Bringing together some of the results of this collaborative research effort in this issue of Expedition is a fitting tribute indeed to the memory of the late Chester Gorman—the chief source for the drive and inspiration behind prehistoric research in Southeast Asia today.

On behalf of The University Museum I want to thank the following persons and foundations whose support has made this work possible.

Prof. Capt. Sampop Piromya RTN, Former Director General of the Thai Fine Arts Department
Prof. Bunthin Atthagar, Former Under-Secretary of the Ministry of Education, Thailand
Khunying Amphorn Meesook, Former Deputy Under-Secretary of the Ministry of Education, Thailand
Mr. Dejo Savanananda, Director General of the Thai Fine Arts Department and his staff
Mr. Somsak Ratanakul, Director of the Thai Archaeology Division and his staff
Mrs. China Chongkol, Director of the Division of the Thai National Museum and her staff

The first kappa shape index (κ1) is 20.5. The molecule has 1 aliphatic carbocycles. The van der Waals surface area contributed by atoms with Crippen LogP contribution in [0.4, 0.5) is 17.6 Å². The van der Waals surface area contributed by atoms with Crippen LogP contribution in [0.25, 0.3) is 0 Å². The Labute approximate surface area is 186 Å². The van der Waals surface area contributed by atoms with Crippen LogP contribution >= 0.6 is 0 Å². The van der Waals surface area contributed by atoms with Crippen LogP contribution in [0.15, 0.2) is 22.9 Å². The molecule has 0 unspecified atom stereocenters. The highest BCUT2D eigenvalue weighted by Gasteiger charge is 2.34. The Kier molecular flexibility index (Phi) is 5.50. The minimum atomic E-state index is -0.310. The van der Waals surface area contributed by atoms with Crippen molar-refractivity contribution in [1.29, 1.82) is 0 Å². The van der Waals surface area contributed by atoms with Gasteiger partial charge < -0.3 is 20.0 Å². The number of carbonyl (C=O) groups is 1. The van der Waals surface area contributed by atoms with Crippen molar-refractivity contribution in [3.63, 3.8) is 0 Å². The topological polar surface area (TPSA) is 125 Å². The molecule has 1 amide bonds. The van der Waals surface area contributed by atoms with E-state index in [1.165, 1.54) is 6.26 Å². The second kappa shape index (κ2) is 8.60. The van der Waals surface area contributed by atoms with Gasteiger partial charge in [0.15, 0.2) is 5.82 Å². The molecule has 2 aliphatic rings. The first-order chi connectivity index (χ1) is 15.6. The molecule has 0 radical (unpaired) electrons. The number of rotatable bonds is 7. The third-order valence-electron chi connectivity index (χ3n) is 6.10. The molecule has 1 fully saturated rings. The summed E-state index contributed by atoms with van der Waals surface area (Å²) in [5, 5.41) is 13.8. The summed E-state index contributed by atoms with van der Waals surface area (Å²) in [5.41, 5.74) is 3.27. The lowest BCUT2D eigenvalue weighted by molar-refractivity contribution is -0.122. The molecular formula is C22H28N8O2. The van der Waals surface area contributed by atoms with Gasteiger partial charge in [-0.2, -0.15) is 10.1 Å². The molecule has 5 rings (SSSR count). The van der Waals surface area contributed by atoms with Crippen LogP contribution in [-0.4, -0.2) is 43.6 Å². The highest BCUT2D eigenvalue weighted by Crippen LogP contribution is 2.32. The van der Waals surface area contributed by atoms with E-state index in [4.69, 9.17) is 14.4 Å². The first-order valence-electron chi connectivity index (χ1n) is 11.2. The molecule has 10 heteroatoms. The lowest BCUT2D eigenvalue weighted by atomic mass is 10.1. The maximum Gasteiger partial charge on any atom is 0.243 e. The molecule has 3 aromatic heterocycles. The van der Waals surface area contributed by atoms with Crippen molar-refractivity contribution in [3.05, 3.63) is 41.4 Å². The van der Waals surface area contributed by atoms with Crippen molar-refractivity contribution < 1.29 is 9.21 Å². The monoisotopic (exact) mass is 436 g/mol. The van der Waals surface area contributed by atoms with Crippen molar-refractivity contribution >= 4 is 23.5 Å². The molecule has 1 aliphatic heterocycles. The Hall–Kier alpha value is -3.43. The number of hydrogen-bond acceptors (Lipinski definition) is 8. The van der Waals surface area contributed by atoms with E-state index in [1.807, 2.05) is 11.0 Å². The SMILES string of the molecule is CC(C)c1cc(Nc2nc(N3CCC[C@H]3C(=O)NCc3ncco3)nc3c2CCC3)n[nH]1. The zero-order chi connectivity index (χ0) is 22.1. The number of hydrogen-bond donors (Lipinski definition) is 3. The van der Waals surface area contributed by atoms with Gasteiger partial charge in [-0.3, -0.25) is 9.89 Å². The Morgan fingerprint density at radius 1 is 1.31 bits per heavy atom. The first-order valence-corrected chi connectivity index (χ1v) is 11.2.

The late Princess Vibhavati Raugsit
Otto and Dorothy Haas
Mrs. Graham F. Cummin
William Kohler
Deborah Kramer
Andrew Weiss
The Ford Foundation
The U.S. National Science Foundation
The American Philosophical Society (The Johnson Fund)
The Asian Cultural Council
Caltex Petroleum Corporation
Also the following specialists:
Gary Carriveau, Brookhaven National Laboratory
Leslie Groube
Mark Han, Museum Applied Science Center for Archaeology
Tenku Jacob, Gaja Mada University, Indonesia
Barbara Lawn, Museum Applied Science Center for Archaeology
Robert Maddin, University of Pennsylvania Elizabeth Ralph, Museum Applied Science Center for Archaeology
Santhad Rojanasoonthorn, Kesetsart Uni­versity, Thailand
Chatchai Romson, Silpakorn University, Thailand
Sood Sangvitchen, Mahidol University, Thailand
Tamara Stech, University of Pennsylvania Matsuo Tsukada, University of Washing­ton, Seattle as well as the specialists who have con­tributed articles to this number of Expedition.

Cite This Article

Possehl, Gregory L.. "The Curators Write." Expedition Magazine 24, no. 4 (August, 1982): -. Accessed February 23, 2024.

This digitized article is presented here as a historical reference and may not reflect the current views of the Penn Museum.